As others see us

Jun 11 | 2021

Now we are all slowly coming out of enforced isolation, one wonders how standards have suffered? This applies as much to personal standards as it does to business ones.

Tony Allen: And finally...Specifically, I’m going to talk here about that often overlooked area of a business which relates to the outward appearance that we present to the world at large. It’s very easy to overlook this often neglected aspect of a business because, quite frankly, we take it very much for granted. Not seeing the wood for the trees is a most apposite nostrum when applied to our businesses. Sometimes we have to relearn the art of seeing our business through the eyes of a stranger.

Obviously, during the pandemic most companies have suffered, sometimes catastrophic, effects upon their financial stability. In turn, this has resulted in damage to the company ‘esprit de corps’. This often becomes all too apparent as we attempt to return to the old business model, even though so much has changed in our business environment.

This turns out to be all too evident when we look at the harm done to many companies within the retail sector around us. Maybe we don’t think about it enough, but the fact is that the moving industry is very much retail based. We supply to the general public and we carry our shop front to the customer’s front door in the form of a nice (hopefully) shiny vehicle attended by (hopefully) motivated friendly staff. Our sale is normally a ‘one-off’, often brought about by recommendation.          

A friend of mine said to me recently that over recent months we’ve all become a bit stodgy. Not the sort of language that would appeal to Harvard Business School but I see what he means. The outward appearance of our business is so important, but it’s very easy to take it for granted. We can become so blinded by the various aspects of our company that we don’t even notice how important ‘first impressions’ can be. As is often said (many times): you only have one chance to make a first impression!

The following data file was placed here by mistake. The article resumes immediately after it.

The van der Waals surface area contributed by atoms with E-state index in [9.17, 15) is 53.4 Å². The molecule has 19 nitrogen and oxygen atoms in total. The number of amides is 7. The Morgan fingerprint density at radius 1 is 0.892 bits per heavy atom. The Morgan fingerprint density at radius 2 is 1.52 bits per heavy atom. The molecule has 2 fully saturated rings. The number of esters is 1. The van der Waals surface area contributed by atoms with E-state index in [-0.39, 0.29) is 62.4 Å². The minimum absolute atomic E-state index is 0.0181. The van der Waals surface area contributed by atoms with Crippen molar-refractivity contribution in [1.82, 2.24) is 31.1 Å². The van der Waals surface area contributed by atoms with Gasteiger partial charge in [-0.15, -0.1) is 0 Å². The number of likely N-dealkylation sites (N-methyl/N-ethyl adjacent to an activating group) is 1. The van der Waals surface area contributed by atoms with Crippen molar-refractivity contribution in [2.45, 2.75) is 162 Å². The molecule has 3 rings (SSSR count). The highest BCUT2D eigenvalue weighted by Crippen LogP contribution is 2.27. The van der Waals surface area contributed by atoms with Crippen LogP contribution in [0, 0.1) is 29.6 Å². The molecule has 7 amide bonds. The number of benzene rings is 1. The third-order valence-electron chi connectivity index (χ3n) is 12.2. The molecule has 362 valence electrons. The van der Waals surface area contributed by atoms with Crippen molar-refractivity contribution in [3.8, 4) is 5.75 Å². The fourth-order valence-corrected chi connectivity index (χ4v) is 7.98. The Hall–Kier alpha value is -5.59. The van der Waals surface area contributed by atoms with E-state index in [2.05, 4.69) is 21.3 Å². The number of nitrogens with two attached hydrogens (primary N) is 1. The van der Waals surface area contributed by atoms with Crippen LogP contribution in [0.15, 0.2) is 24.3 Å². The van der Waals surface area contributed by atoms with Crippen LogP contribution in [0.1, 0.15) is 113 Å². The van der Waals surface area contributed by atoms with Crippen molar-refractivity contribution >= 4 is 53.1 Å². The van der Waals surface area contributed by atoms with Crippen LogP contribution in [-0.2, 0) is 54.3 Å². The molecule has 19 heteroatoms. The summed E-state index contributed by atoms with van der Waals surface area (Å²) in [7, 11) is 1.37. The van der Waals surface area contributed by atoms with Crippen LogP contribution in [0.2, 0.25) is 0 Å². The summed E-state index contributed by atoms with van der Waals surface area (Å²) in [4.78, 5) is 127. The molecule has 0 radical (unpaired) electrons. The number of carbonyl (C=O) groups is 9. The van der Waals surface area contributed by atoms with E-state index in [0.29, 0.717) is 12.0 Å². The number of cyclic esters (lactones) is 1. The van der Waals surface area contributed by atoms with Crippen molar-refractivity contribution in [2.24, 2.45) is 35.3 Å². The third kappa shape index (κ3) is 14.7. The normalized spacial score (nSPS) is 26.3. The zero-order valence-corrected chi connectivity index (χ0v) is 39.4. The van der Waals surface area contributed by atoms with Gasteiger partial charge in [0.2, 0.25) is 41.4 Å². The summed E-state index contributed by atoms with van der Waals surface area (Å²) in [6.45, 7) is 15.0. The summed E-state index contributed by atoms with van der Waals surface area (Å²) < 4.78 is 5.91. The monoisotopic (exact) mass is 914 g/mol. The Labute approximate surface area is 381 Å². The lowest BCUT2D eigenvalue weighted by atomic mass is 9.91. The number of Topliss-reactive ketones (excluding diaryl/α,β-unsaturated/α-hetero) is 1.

In our smallish local high street we have two coffee establishments. The first one can be described as: ‘I’m not sure that they are going to survive’ and the second is: ‘It’s amazing how quickly they’ve got back on their feet’. Which one would you be inclined to visit?

If we take the first establishment, there are light bulbs missing, the floors are not all that clean, the windows are dirty and so on. Most of all, the staff don’t seem to be very well motivated – and I know that we are talking about people who have been furloughed for over a year – but that isn’t the point. Outward appearance is the point, it’s not difficult to take the personnel to one side and to involve them in the company by telling them what is expected regarding the fundamentals of good customer relations. This is even more surprising considering that this business - as with the moving industry - is not likely to be affected by the onward march of online retail.

If we take the second coffee shop, I suppose it’s too much to say that it was a ‘magical’ experience, but there was no doubt about the fact that they had obviously applied some thought to the customer experience and inculcated this in the team of individuals in their employ.

I always remember going to see the buyer at a customer of mine. He obviously looked like he needed a good night’s sleep and, knowing him as I did, I mentioned it. He replied that he was fine but it was the company that was tired! I’m sure you would agree that that was not a good image for a company to portray to its staff. I could see what he meant.

I guess at the moment the moving industry is busy satisfying what must have become a pent-up demand. Maybe too many of us have become somewhat lazy over the recent months and to quote the old adage: ‘If you want something done ask a busy man.’  Maybe now is the ideal time to take stock and consider how market expectations have changed over recent times and to look at your company from a stranger’s viewpoint.

Look around you and you will observe that most successful companies apply high standards. Ask yourself the question, are companies successful because they apply high standards or do they apply high standards because they are successful?

I know what I think the answer is …